Measuring a Neighborhood's Green Spaces So They Can Grow
Stand at the corner of 125th Street and Lexington Avenue, to take a random intersection in New York’s East Harlem neighborhood, and you wouldn’t have a clue that you are within a 10-minute walk of one of the world’s great urban open spaces in one direction (Central Park) and a beautiful waterfront esplanade in the other (the walkway that runs along the East River).
Instead, you would see asphalt, concrete, and treeless streets in every direction.
You could be forgiven for thinking that this neighborhood is devoid of accessible, green open space. But the situation is more complicated than that. The nonprofit group New Yorkers for Parks (NY4P) has just released the results of an Open Space Index for East Harlem, and one of the most remarkable things that it reveals is that this often-overlooked corner of the city – with its alarming rates of asthma, poverty, and crime – actually has the raw material and potential to be a much greener, healthier, and more welcoming place than it is. It’s an inventory that the group hopes will serve as a catalyst for positive change and a model for data collection in other communities.
"The goal of the open space index is to provide objective data to communities," says Holly Leicht, executive director of NY4P. Then, she says, community groups can use that data to advocate for improvements with elected officials and city departments.
East Harlem could use the help. The study shows that the neighborhood falls short of standards set by NY4P in several areas, including active space, passive space, walking space to parks, recreation centers, and tree canopy coverage. Total open space is just 1.2 acres per 1,000 residents; the group’s standards call for 2.5 acres per 1,000 residents.
"This is one of the most underserved areas in the city," says Leicht. "But we were also surprised that there were as many resources as there are. One of the things that they have been good at here is the many small spaces."
The neighborhood is home to lots of community gardens, a legacy of the 1970s and 80s, when land here was abandoned by developers and taken back by residents. There are many playgrounds, basketball courts, and playing fields tucked away here and there, some of them in the huge housing projects that run along the river.
But East Harlem’s green resources are disconnected from each other – and, too often, from the people that need them most. That includes kids, who here have some of the highest obesity and asthma rates in the nation (as many as one in four East harlem kids suffer from asthma). Children are of special interest in the context of this study because it's part of a joint effort with the Mount Sinai School of Medicine Children’s Environmental Health Center, seeking to measure how the physical environment affects the health of children.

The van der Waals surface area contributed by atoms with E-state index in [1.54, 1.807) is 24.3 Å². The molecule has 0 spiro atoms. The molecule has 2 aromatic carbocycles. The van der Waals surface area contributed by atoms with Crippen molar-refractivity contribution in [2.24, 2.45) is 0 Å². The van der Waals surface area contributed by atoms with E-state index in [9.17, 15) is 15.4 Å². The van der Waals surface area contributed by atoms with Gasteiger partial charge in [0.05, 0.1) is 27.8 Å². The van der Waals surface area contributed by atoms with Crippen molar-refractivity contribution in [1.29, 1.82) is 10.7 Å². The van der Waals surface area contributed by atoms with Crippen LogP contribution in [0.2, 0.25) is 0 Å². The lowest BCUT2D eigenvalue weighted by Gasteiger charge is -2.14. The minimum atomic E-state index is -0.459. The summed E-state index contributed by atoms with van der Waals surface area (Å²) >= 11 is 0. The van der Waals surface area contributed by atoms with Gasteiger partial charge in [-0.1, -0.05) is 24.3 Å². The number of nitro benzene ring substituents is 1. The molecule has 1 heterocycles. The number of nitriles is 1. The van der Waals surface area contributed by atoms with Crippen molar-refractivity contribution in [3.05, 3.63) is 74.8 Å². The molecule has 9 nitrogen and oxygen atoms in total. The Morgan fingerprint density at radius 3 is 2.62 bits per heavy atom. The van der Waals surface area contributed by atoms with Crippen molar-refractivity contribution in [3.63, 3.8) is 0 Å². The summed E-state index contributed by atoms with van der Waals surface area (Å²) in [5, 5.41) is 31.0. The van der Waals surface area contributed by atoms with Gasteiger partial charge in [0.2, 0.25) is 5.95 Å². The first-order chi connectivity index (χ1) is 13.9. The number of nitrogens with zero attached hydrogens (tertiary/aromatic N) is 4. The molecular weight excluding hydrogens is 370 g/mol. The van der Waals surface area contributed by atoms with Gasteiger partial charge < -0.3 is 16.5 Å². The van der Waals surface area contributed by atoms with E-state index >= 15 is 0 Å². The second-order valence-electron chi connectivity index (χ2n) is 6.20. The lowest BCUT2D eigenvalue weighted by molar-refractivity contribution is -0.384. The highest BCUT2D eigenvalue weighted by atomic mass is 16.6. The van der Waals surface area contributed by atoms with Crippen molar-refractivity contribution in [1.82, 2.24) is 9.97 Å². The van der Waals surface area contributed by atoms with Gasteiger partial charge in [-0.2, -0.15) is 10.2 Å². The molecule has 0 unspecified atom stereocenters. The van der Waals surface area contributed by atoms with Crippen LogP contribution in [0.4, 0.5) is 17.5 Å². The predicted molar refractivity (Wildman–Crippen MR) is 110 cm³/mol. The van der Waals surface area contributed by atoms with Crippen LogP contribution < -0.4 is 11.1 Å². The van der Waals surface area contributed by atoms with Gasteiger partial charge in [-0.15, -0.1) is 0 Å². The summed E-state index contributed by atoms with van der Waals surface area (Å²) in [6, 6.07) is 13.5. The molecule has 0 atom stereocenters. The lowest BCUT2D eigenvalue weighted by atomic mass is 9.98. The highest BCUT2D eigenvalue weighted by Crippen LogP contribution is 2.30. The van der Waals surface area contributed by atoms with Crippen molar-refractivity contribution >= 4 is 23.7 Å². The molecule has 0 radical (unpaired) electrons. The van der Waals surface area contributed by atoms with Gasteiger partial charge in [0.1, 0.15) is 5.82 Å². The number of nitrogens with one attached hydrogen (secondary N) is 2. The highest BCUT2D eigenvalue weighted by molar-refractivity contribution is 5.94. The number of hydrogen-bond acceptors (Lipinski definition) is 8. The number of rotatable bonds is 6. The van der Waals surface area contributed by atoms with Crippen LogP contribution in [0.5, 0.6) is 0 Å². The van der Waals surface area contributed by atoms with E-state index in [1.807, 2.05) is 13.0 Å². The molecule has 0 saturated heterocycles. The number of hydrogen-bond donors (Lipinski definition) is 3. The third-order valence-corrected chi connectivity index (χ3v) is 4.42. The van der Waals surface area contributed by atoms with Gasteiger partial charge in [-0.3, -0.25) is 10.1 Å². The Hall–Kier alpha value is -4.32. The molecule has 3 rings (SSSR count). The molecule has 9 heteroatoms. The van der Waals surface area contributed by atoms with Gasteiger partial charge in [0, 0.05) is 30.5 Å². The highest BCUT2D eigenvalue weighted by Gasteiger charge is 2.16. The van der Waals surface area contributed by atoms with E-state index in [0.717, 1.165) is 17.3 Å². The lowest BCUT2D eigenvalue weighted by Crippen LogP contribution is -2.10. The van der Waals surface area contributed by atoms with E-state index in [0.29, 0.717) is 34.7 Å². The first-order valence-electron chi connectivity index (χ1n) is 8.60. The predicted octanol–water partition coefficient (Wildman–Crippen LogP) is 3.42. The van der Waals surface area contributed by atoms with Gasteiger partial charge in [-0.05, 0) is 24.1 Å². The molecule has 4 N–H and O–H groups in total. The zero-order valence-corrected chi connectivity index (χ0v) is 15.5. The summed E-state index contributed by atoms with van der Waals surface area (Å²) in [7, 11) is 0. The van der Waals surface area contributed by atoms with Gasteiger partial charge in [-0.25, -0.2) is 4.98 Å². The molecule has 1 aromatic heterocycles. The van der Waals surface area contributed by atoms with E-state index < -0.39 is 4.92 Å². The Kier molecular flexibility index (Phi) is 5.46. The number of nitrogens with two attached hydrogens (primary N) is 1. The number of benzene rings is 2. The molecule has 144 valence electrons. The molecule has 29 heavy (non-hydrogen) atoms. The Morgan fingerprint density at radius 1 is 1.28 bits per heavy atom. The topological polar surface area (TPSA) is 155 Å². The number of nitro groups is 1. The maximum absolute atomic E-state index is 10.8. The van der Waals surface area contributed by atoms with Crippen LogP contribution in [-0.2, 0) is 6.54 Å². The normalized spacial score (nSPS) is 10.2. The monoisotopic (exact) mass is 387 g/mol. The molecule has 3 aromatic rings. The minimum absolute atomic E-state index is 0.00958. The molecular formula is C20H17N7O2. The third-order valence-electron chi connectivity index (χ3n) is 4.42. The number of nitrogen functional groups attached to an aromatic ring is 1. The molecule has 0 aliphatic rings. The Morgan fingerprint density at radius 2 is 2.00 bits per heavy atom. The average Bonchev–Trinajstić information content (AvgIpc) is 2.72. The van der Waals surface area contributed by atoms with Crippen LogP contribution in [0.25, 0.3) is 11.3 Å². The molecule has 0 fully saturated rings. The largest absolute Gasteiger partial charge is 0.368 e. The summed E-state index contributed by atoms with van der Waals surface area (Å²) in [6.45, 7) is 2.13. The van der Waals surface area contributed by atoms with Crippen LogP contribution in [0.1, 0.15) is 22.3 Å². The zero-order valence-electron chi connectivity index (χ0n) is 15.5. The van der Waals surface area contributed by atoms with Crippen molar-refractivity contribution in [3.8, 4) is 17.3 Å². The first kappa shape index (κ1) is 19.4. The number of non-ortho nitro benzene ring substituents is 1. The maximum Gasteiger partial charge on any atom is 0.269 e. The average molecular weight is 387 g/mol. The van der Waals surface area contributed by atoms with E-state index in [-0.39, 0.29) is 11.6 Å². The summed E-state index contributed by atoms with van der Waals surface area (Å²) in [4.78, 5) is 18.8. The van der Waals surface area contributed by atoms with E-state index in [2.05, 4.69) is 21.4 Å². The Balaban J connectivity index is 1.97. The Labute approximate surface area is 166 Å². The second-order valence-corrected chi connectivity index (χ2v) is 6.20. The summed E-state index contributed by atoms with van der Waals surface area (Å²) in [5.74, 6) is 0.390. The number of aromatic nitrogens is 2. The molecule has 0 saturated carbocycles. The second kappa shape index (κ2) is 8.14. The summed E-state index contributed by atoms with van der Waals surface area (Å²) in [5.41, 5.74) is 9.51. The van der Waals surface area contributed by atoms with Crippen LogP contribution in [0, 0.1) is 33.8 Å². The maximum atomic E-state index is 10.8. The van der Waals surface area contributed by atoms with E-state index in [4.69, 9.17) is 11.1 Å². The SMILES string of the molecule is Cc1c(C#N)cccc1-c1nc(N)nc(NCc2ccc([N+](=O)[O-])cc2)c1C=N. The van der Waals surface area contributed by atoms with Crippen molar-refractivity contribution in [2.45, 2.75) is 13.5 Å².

NY4P would like to use the study as an advocacy tool over the next couple of years, helping community groups to enhance the assets that are already there, develop the ones that are neglected or underutilized, and improve the connections among the community gardens, playgrounds, and passive green spaces that already exist.
As things stand, pedestrian-unfriendly streets are just one of many barriers that prevent people getting to the parks and open spaces that in some cases are not very far away as the crow flies. Central Park and its riches lie just to the west, but can seem a world away thanks to speeding traffic and dangerous intersections. The East River Esplanade borders the neighborhood to the east, and beyond that – across a narrow stretch of water – is the oasis of Randall’s Island, with its huge playing fields, bike path, and spectacular water views. But in between, crossed by only a few access points, lie the superblocks of the housing projects and the FDR Drive. Leicht says that relatively low-cost wayfinding signs could help a lot in getting people to realize that these resources are not far away, as could improved pedestrian infrastructure.
A playground in the neighborhood. Courtesy of NY4P
The public housing projects themselves have a tremendous amount of green space and trees that provide a real environmental benefit; they cover 200 acres in the study region, 80 percent of which is outside the building footprints. But the green lawns surrounding the buildings go largely unused. Leicht says that her groups will be partnering with the New York City Housing Authority and tenants’ associations to better use the spaces, addressing concerns about crime and management costs in the process.
This is the third neighborhood that NY4P has inventoried, after the Lower East Side and parks-poor Jackson Heights in Queens. The Jackson Heights study was done in 2010, and Leicht points to that as an example of what can happen once the community is armed with a little data. In the two years since the study was completed, advocates have worked with their elected officials and the city's Department of Transportation to get a play street opened for children and to have a new pedestrian plaza installed. The city is also purchasing a private schoolyard that it will convert into an open public play space.
"This was a neighborhood that had essentially given up on having more open space,” says Leicht. "With this data, they were able to go, and advocate for it, and get it." With any luck, she says, the same will happen in East Harlem.